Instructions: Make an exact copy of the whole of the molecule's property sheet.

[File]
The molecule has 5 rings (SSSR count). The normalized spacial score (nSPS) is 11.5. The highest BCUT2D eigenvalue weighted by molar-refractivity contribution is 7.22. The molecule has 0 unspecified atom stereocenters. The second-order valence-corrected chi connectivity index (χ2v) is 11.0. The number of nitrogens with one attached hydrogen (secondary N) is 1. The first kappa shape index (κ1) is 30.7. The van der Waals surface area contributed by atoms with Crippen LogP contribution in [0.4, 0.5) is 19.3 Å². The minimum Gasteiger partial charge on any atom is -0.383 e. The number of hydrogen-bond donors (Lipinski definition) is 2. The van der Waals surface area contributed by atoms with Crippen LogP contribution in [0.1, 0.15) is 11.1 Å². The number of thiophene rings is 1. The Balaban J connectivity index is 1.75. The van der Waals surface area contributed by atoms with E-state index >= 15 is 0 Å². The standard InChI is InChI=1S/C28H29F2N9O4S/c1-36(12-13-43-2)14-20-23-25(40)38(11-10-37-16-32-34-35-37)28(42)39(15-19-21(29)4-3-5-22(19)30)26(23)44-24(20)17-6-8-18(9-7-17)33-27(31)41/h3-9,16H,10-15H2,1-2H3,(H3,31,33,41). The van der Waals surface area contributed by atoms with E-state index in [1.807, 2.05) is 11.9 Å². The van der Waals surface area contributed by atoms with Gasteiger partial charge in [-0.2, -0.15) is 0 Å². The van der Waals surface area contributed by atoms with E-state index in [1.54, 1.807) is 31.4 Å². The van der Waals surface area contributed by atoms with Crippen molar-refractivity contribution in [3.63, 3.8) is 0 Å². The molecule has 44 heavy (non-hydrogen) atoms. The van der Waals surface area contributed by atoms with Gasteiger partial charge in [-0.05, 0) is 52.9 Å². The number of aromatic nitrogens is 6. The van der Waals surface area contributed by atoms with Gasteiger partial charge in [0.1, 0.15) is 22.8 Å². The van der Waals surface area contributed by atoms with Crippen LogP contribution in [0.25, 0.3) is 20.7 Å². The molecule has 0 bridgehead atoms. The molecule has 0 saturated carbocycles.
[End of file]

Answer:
The molecule has 5 rings (SSSR count). The normalized spacial score (nSPS) is 11.5. The highest BCUT2D eigenvalue weighted by molar-refractivity contribution is 7.22. The molecule has 0 unspecified atom stereocenters. The second-order valence-corrected chi connectivity index (χ2v) is 11.0. The number of nitrogens with one attached hydrogen (secondary N) is 1. The first kappa shape index (κ1) is 30.7. The van der Waals surface area contributed by atoms with Crippen LogP contribution in [0.4, 0.5) is 19.3 Å². The minimum Gasteiger partial charge on any atom is -0.383 e. The number of hydrogen-bond donors (Lipinski definition) is 2. The van der Waals surface area contributed by atoms with Crippen LogP contribution in [0.1, 0.15) is 11.1 Å². The number of thiophene rings is 1. The Balaban J connectivity index is 1.75. The van der Waals surface area contributed by atoms with E-state index >= 15 is 0 Å². The standard InChI is InChI=1S/C28H29F2N9O4S/c1-36(12-13-43-2)14-20-23-25(40)38(11-10-37-16-32-34-35-37)28(42)39(15-19-21(29)4-3-5-22(19)30)26(23)44-24(20)17-6-8-18(9-7-17)33-27(31)41/h3-9,16H,10-15H2,1-2H3,(H3,31,33,41). The van der Waals surface area contributed by atoms with E-state index in [1.807, 2.05) is 11.9 Å². The van der Waals surface area contributed by atoms with Gasteiger partial charge in [-0.2, -0.15) is 0 Å². The van der Waals surface area contributed by atoms with E-state index in [1.54, 1.807) is 31.4 Å². The van der Waals surface area contributed by atoms with Crippen molar-refractivity contribution in [3.63, 3.8) is 0 Å². The molecule has 44 heavy (non-hydrogen) atoms. The van der Waals surface area contributed by atoms with Gasteiger partial charge in [-0.05, 0) is 52.9 Å². The number of aromatic nitrogens is 6. The van der Waals surface area contributed by atoms with Gasteiger partial charge in [0.1, 0.15) is 22.8 Å². The van der Waals surface area contributed by atoms with Crippen LogP contribution in [0.25, 0.3) is 20.7 Å². The molecule has 0 bridgehead atoms. The molecule has 0 saturated carbocycles.